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Is there a formula or equation or proccess to figure out the thrust, lifting capacity, etc... of a rocket by burning hydrogen and oxygen given certian values/variables, ect...? If so, What is it?
Question Date: 2007-09-18
Answer 1:

Yes, but it requires some constants that I don't have on me right now (you can find them in the Handbook of Chemistry and Physics, if you can get your hands on that. You can also probably find them online if you know where to look).

Step 1.
Hydrogen and oxygen combine to make water and release energy. I don't know how much energy this is; this is the first thing you will need to look up. The ratio is2 moles hydrogen (2 grams) to one mole (16 grams) oxygen will make one mole (18 grams) of water vapor.

You will be adding hydrogen and oxygen together at a certain rate, which is determined by the design of the rocket. So, you can pick whatever rate you want based on how fast you want your rocket to burn through its fuel.

DON'T assume that you can get oxygen from the air!Oxygen is in the air, but for a rocket engine you will need it faster than you can get it in the air.

Step 2.
The water vapor created by burning the two gasses will be very hot, and will exert a pressure on its surroundings, including the engines of the rocket. The amount of pressure that it exerts will depend on the temperature. Use the following formula:

Tnew = Told + E/k

Tnew is the temperature of your water vapor Told is the temperature of the oxygen and hydrogen before you burn it (this will be cold, probably) E is the energy released from the burning (what you just looked up in step 1) k is the heat capacity of water VAPOR (NOT liquid water!). You need to look this up also.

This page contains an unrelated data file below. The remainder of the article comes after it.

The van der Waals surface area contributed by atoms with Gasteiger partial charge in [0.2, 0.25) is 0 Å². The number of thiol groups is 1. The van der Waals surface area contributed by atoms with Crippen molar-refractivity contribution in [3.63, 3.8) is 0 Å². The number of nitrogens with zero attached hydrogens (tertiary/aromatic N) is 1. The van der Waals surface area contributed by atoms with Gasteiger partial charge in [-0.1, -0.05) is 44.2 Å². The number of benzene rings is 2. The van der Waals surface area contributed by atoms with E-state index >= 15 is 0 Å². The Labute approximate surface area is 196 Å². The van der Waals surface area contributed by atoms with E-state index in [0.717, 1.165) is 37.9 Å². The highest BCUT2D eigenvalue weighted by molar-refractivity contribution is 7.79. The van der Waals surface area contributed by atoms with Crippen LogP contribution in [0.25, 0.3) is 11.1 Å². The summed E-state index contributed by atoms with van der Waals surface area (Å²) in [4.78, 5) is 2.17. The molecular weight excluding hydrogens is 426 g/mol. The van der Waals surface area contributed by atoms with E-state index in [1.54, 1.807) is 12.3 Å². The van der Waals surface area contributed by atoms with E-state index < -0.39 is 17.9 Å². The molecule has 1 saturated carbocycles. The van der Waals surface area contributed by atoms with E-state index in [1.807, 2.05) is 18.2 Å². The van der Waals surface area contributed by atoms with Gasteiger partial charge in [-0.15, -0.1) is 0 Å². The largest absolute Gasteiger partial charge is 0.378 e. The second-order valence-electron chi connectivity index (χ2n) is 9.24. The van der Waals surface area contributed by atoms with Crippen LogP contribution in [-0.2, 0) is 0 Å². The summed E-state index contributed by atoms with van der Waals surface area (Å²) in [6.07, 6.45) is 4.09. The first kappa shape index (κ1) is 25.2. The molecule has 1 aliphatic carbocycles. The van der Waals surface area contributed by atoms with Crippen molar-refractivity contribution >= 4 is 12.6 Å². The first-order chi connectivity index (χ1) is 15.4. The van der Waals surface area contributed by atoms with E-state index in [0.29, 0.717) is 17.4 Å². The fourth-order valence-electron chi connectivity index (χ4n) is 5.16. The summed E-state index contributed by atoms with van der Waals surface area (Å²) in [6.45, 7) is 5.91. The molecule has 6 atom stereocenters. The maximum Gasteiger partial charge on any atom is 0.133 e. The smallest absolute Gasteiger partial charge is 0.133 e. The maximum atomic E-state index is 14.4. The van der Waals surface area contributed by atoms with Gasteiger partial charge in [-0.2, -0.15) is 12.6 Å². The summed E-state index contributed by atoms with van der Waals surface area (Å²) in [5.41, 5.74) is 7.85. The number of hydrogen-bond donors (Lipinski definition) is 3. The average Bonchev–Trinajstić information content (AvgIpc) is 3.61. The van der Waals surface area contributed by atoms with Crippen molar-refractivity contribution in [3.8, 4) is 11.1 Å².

Step 3.
This pressure is what will provide the rocket's thrust. You can calculate the pressure with the following formula:

PV = nRT

P = pressure
V = volume of the chamber (again, you decide this as part of designing your rocket)
n = moles of water vapor
R = universal ideal gas constant (look this up in the handbook as well)

T = temperature (in Kelvin) that you just calculated.

You want P.

Step 4.
Pressure is force per unit area, so what you need nowis the area of your engine where you are burning your fuel and expelling the gas. You want only the area of the roof of the burning chamber, however, so this usually means the area of the exhaust ports on the underside of your rocket.

F = P*A

Note: expelling the gas will empty the chamber, so you will need to add more fuel. As a result, what you probably want is the amount of impulse, which is force over time that you are generating by expelling the gas. PV = (2/3)NKE is a good equation to use, N is the number of atoms and KE the kinetic energy you are getting.

Step 5.
You now want the acceleration generated by your engine, which depends on the mass of your rocket:

F = ma

This is how rapidly your rocket will move. Remember, if you are trying to launch your rocket up, you will have to counteract gravity. The acceleration due to gravity is 9.81 m/s2, so in order to get anywhere, you need more than that. The Space Shuttle, I think,has a total acceleration of about 13 m/s2, which means that it is accelerating at 3 m/s2 relative to the Earth as it leaves the launch pad, because of gravity.

Answer 2:

Yes absolutely. There are many good books on this subject. It requires college level chemistry and calculus but if you are motivated, you can learn that stuff pretty easily as once you wrap your head around the basic ideas, then it comes rather easily.

Without getting into too much complexity, the basic idea is that a fuel liquid hydrogen and an oxidizer liquid oxygen are brought together and allowed to react in the engine. This reaction produces water and liberates a lot of energy (enthalpy, actually). This enthalpy raises the temperature of the reactants and a product to VERY HIGH temperatures on the order of 2000-5000K... gas at such a temperature has a lot of kinetic energy.The speed of the exhaust is ROUGHLY found by


Where delta H is the enthalpy change of the combustion reaction per kg and V is in meters/second.

A place to start learning about this is a book called explosive shocks in air by Kinney and Graham.

Books on rockets are in UCSB library.If you want to know more you can write to me directly.

One thing you can get into is model rocketry. These rockets use solid propellants and are less energy rich than liquids but they are something you can do as a kid. Fooling around with liquid hydrogen is not something you want to be doing.

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